Vocational Habit(u)s: Catholic Nuns in Contemporary Poland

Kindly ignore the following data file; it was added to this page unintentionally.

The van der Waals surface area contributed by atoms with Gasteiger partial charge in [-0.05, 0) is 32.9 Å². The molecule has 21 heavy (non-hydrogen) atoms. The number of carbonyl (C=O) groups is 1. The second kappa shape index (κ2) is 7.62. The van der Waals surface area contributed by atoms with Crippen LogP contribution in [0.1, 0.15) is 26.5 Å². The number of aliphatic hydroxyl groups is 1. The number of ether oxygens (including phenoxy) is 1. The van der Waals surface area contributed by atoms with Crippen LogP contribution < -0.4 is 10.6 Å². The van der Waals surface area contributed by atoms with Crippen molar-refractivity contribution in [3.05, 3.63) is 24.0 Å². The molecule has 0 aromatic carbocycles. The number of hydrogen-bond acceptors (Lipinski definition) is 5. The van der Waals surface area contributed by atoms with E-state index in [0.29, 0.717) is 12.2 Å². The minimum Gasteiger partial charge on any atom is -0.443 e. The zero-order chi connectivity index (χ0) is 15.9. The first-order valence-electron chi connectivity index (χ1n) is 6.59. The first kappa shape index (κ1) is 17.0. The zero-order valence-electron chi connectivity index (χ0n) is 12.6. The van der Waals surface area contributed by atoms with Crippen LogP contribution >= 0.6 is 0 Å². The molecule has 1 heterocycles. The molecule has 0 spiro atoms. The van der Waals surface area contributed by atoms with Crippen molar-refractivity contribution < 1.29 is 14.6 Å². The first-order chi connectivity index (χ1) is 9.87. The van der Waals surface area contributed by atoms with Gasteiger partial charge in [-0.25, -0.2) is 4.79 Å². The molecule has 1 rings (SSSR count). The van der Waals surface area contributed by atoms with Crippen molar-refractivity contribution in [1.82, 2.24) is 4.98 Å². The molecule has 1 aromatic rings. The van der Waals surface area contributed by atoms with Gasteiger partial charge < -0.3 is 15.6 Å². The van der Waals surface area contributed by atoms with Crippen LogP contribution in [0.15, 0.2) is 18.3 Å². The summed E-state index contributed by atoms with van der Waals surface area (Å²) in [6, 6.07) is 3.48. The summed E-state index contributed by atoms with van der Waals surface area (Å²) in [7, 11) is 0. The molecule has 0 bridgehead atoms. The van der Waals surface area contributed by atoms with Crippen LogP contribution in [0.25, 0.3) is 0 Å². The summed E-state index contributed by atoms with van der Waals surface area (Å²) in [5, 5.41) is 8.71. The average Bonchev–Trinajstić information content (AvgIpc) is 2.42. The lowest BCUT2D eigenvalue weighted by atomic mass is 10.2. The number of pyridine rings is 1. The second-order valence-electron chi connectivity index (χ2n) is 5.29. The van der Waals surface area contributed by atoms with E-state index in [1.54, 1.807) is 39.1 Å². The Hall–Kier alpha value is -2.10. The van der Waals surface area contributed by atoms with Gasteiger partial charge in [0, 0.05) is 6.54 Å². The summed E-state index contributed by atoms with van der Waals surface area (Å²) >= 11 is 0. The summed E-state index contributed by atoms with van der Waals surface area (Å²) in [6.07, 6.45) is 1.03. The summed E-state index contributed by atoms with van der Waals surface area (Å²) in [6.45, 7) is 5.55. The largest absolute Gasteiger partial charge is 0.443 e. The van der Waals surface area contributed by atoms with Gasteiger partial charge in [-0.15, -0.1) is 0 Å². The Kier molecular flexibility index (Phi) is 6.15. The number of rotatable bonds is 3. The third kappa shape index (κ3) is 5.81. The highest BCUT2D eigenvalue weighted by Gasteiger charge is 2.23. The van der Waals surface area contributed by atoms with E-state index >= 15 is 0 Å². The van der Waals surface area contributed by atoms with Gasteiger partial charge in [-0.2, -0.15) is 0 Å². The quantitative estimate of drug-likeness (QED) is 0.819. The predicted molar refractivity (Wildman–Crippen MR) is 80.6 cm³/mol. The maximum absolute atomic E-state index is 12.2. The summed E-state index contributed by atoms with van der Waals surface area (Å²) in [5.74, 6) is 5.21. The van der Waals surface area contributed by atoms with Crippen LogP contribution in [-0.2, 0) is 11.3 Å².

This chapter focuses on modes of selfhood engendered in contemporary women's working and intimate lives, and considers how they may relate to projects of the self authorized by religious and spiritual practices and communities in the West. Traditional forms of women's work and aspects of traditional femininity have persisted partly because there has been no revolution in patterns of masculine work, identity and privilege resulting in what Arlie Hochschild calls a stalled' gender revolution. The consequences for religion are correspondingly complex, and mean that we cannot simply assume that male experience is the leading edge' of a secularization process with women falling into line once they come under the sway of the same processes of modernization. The chapter explores number of data sources, including interviews and participant observation carried out by myself with women in Kendal, Cumbria (UK) and Asheville, North Carolina (USA) between 2000 and 2006.